More specifically, is your dizziness coming from your neck?
Dizziness or vertigo can be debilitating. I’ve seen it cause depression, anxiety, panic attacks, and it simply affects your quality of life. There are many things that can cause dizziness or vertigo. Cardiovascular issues – high blood pressure or low blood pressure? Problems in the inner ear, viral infections, vestibular migraines, allergies, vision problems, anxiety/stress, or Meniere’s disease can also cause dizziness or vertigo. These are just a few things that can cause dizziness or vertigo. One thing is certain. You need to find the cause of your problem.
In order to determine if the problem is coming from your neck, there are a few things that can help determine whether or not the cause is in your neck or somewhere else. One of the most important things you can do is determine what you feel like. Cervicogenic dizziness or cervical dizziness or cervical vertigo has a specific symptom pattern. Meaning one of the most common complaints of a cervicogenic dizziness patient will be a feeling of ‘lightheadedness’. The feeling could also be described as a ‘drunkenness’ state, feeling like you’re going to faint, a ‘fogginess’, feeling like you’re going to ‘fall over’, or postural imbalance. These are all symptoms or common complaints that we get when someone’s describing cervicogenic dizziness.
Another thing that can determine whether you have cervicogenic dizziness or not is, do you have neck pain? One thing that should to be associated with your unsteadiness is neck pain, neck stiffness, movement issues, or decreased range of motion. maybe sounds when you move your neck, that grinding sound. These are all common signs and symptoms.
Cervicogenic Dizziness is not an easy diagnosis. In fact, it’s a diagnosis by elimination. After you’ve ruled out infection, cardiovascular causes, inner ear problems such as BPPV, or the many other potential causes, the you can begin to assess whether the neck is involved.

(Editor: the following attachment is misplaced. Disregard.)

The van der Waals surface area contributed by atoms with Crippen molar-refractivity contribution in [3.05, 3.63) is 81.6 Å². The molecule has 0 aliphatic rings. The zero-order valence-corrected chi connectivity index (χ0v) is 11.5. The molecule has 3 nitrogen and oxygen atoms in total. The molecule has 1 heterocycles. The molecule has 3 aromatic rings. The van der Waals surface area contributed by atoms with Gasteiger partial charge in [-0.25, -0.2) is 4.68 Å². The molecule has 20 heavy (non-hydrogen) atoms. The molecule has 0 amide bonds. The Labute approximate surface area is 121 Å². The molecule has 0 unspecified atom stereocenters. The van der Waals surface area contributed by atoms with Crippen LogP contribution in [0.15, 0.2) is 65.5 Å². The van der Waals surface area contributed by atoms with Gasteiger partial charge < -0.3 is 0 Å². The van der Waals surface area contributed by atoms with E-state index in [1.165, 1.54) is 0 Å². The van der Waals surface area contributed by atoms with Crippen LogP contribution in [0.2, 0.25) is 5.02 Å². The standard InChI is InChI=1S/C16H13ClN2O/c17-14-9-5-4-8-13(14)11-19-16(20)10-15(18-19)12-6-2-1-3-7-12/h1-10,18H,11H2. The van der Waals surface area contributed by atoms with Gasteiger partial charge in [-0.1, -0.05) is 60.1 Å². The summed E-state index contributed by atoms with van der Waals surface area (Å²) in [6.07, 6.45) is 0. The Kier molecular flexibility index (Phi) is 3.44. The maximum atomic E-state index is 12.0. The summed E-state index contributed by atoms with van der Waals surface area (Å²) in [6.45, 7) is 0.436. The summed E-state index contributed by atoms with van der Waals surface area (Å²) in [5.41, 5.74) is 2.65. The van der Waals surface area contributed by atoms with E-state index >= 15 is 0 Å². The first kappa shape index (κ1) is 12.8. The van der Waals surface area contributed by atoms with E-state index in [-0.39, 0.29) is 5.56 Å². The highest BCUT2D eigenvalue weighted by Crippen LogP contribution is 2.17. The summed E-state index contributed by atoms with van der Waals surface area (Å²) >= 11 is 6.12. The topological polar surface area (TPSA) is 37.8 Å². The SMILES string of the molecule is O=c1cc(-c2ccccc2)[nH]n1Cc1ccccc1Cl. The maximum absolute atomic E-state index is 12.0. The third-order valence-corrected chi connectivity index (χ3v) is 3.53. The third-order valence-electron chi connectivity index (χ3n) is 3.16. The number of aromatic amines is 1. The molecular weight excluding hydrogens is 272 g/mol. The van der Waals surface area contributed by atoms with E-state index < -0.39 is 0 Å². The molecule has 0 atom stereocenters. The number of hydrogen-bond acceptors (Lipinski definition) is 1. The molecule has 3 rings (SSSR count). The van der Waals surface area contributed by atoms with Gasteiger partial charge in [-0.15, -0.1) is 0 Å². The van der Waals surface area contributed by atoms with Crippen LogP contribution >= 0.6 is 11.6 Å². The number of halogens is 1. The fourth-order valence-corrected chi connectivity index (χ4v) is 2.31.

With proprioception in the upper neck, there are mechanoreceptors that need to provide the right information back to the brain about your head position and movement for you to be able to maintain proper balance. These mechanoreceptors are in very high concentration in the upper part of your neck, especially in the suboccipital area, the area around CO C1 and C2. If these mechanoreceptors are injured or if they’re fatigued or if they’re inflamed, they will not do a good job at relaying the proper information back to the brain.
Other questions you should consider: have you had any previous trauma to your neck or head, a concussion, an old sports injury, even a car accident many, many years ago? Do you sit in front of a computer for long hours that will fatigue the mechanoreceptors in your neck? Do you know that you have forward head posture? Underlying neck arthritis? All of these things can help to qualify for a diagnosis of cervicogenic dizziness.
And finally, if you know you have cervicogenic dizziness and you’re struggling with it, be patient. This is a condition that takes time. Seek the professional opinion of a professional, like a chiropractor, who has experience in dealing with cervicogenic dizziness and upper cervical conditions.
P.S. Want a few things to try at home to help with your cervicogenic dizziness? Watch this video: